Our music team is led by Richard Jeffrey-Gray who leads a busy life composing, conducting and recording music for film, stage and broadcast as well as making music for the people of the Clifton Diocese.
For example, he was commissioned to write, conduct and record the music for the last ever flight of Concorde in November 2003 by the BBC and invited musicians from Clifton to lead over 100 singers and two Symphony Orchestras in front of over 70,000 people and on radio and tv internationally.
He says that the music at Clifton perfectly mirrors his approach to music he makes for the media: in whatever style it may be (serious, jazz, Latin etc.) it doesn’t matter as long as it is well done and gets the message across.
That’s why, as a musician successful at reaching people commercially, he is so pleased to have been able to form a strongly talented team of people – professionals and volunteers – who serve the people of the Church with such dedication and skill.
Choirs at Clifton
The Catholic belief is that the assembly when they gather for worship are the principal ministers in serving God when they come together to worship – this brings a different aspect to the worship at Clifton. The building itself speaks of this – of a thousand people nobody is more than forty feet from the altar with an unobstructed view.
This brings a rare and exciting dynamic to the music in our worship. The choirs are there to lead the assembly in prayer through music. The musical heritage of the Church cannot be ignored in all of this, of course. In fact, compared to musicians who only do concert performances of our musical heritage, we could be said to be putting music in its place!
This means that we, Sunday by Sunday, use music from plainsong to music newly written to fulfil the need for that day itself. So we continue the pattern from the great composers – seeing and fulfilling the need of the people now, not just recycling music from the past for the sake of it. Every piece is chosen to reflect or comment on the readings for the particular service we are serving at that time. This gives our singers purpose and commitment to the music and allows them fully to realise the depth of the words and music historically and spiritually.
Five Masses address the needs of our very large congregation on Sundays – two of them, the Family Mass and the Solemn Mass, involve music. Music for the Family Mass is led by Martin Le Poidevin and the Cathedral Music Group and music at the Solemn Mass by John Gibbons and the Cathedral Choir.
The Family Mass gives us an opportunity to use modern worship music of a high standard in whatever style to lead our community in praise and prayer – and make them think too. The music and words combine to be challenging rather than passive; here you will find something to think about as well as enjoy. The music itself, however, lends itself to participation and is tuneful and stylish. It is not performance oriented as you would find at a show or a rock concert, but is written to engage and involve people in what is going on. So whether you want to listen, sing, or play an instrument there should be something here for you.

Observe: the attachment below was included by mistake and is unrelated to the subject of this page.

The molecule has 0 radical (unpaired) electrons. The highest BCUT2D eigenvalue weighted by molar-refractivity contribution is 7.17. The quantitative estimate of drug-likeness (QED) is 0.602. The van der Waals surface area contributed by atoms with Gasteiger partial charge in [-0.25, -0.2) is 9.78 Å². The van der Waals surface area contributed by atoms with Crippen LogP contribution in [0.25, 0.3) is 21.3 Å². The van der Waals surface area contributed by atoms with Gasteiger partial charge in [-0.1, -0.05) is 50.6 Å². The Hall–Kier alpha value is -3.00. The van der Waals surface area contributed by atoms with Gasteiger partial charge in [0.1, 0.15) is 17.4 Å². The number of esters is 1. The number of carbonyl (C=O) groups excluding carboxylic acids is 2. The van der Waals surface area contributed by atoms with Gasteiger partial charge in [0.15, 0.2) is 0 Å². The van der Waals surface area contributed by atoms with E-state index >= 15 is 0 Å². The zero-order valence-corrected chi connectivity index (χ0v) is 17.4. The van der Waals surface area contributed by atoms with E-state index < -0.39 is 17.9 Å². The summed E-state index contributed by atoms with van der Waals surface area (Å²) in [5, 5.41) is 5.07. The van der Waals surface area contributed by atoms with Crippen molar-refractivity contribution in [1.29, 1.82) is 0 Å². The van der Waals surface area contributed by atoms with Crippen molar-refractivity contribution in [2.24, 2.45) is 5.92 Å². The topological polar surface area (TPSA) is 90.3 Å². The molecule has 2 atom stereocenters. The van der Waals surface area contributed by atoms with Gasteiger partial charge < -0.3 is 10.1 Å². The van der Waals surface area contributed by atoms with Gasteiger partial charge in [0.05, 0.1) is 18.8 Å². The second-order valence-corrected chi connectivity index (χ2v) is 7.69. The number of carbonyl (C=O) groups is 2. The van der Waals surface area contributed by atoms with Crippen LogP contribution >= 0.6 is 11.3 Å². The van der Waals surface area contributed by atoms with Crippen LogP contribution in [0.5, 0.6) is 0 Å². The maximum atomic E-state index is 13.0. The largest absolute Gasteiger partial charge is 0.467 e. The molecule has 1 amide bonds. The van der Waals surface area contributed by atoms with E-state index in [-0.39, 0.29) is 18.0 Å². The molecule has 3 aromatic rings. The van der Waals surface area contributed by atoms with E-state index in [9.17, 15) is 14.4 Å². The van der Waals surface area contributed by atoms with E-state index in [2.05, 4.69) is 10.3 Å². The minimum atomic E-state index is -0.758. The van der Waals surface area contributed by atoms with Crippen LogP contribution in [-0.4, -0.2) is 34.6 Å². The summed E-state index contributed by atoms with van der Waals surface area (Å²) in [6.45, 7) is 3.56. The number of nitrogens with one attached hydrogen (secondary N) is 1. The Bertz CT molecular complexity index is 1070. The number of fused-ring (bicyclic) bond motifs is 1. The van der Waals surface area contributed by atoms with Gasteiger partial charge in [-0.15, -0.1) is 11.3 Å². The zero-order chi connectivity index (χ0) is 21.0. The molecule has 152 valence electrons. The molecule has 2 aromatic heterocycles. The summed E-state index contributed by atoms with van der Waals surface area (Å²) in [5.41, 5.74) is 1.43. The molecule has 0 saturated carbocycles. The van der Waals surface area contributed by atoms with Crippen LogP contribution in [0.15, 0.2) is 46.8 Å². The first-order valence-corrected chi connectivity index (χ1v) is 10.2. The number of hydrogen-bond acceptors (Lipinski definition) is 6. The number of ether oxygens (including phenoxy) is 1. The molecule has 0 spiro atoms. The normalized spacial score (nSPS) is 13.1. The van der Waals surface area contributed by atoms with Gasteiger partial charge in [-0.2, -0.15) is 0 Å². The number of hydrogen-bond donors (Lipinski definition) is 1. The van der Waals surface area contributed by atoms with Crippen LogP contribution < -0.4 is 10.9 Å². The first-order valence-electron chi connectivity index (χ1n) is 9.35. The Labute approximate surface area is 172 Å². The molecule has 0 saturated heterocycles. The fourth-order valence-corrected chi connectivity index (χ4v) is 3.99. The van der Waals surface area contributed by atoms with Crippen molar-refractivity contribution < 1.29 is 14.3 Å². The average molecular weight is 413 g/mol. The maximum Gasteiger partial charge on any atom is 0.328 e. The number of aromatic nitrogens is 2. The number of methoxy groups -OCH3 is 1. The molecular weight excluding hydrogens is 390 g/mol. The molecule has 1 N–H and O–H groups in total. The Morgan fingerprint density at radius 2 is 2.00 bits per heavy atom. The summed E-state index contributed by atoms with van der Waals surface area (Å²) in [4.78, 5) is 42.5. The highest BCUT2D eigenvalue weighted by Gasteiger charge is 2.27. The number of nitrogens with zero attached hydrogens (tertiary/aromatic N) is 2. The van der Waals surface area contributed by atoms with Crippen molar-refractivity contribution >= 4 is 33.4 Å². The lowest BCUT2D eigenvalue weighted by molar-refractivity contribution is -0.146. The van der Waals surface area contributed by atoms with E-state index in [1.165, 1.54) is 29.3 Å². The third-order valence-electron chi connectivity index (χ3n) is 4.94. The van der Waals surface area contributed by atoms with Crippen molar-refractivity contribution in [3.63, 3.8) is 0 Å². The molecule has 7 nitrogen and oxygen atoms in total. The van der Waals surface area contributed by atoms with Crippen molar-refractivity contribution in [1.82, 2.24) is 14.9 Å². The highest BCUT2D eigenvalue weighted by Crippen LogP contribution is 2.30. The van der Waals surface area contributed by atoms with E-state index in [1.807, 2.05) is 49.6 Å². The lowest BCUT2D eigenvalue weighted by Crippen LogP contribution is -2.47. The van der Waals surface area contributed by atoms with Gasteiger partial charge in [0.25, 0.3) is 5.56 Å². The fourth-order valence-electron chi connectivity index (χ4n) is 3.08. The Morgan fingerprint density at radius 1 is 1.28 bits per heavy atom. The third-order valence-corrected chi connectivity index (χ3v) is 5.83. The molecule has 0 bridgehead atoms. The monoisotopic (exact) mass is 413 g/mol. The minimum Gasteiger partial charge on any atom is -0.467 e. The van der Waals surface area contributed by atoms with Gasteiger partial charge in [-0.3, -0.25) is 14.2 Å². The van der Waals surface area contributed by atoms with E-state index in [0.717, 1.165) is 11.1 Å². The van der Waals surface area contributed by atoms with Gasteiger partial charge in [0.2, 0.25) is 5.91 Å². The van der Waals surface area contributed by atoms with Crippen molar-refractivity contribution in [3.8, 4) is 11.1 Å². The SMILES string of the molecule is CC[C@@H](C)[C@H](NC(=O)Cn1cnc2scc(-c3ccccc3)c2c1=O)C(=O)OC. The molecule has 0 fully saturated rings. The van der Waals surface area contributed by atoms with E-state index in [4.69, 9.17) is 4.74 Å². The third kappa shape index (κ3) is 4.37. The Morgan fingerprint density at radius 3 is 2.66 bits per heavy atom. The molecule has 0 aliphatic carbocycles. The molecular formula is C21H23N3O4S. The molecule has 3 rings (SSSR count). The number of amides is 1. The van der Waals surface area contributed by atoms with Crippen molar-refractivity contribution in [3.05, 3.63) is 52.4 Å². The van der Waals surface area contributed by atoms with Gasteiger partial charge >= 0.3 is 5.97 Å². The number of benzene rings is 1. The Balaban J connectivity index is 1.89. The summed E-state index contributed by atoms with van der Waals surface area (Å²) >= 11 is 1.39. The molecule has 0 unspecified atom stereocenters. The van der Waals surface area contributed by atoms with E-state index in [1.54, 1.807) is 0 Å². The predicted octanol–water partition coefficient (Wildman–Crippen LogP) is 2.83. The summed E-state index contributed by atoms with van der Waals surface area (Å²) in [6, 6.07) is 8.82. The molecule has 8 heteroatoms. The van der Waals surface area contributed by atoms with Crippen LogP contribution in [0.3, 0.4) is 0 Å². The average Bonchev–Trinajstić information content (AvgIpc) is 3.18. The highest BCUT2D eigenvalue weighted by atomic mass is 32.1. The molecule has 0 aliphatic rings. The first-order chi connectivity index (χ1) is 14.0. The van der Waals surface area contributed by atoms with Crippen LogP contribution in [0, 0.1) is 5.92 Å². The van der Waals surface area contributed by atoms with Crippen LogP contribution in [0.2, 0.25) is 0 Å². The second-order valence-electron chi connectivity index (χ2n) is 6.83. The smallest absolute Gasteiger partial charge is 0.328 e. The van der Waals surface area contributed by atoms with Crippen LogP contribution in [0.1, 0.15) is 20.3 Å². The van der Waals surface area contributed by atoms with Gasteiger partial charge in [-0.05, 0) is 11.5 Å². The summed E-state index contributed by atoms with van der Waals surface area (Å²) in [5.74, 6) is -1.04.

Music at the Solemn Mass is a different matter. John Gibbons says:
“Clifton Cathedral Choir probably sings more fabulous choral music at one service than any other choir in the West country! Imagine – the great Mass settings by composers ranging from Palestrina and Byrd through to Poulenc, Langlais and James MacMillan together with three major anthems all sung in the warm acoustic of Clifton Cathedral. We sing sacred music from across the centuries and have a reputation for performing new music as well as rare music from the Renaissance period. We welcome new singers from all backgrounds who are willing to rehearse on a Friday evening and on the Sunday morning before the 11 am Mass. We guarantee to improve your sight-reading and hope you will enjoy the company of other fine musicians.”
Organ and Organist
At Clifton we have one of the finest neoclassical organs in Europe made in Austria by Rieger. Its design reflects the hexagons upon which the Cathedral is based. Stephen Bryant (the Cathedral Organist) is a great ambassador for the instrument and skilfully adapts all kinds of repertoire to it. The organ voluntaries reflect the intentions of the week and their relevance is explained on our worship aids.
Besides the organ other accompanying instruments include those in the Music Group, the piano and, at Easter and Christmas, brass and percussion.
Organ recitals are planned now and again to demonstrate the instrument and several recordings are available of it. Nicolas Kynaston’s EMI recording gained a Gramophone award.
If you are interested in pipe organs, the specification and building details are available by sending a 50p stamp and an A5 size envelope to the administrator at the address below.
The Clifton Diocese is also served from the Cathedral and plans are afoot to hold music days in conjunction with the Department for Liturgy to provide a more complete experience of formation with them. The Diocesan Choir, a group of singers drawn from the parishes, sing at the annual Chrism Mass in Holy Week and at the Glastonbury Pilgrimage. Since we are a Music Service, we make ourselves available to help with anyone in the Diocese involved with or who has concerns about music, so don’t hesitate to contact us. We hope to expand our role in the Diocese to reach the far corners of it with satellite Music Commissions, another project which should take shape soon.
You don’t need to be a Roman Catholic to be involved – you need the desire to put music in its rightful place in the Church and to serve other people with it.
We grow week by week with our music – you can be with us on our journey, listening or actively participating by contacting:
Clifton Cathedral House
Tel: 0117 974 1153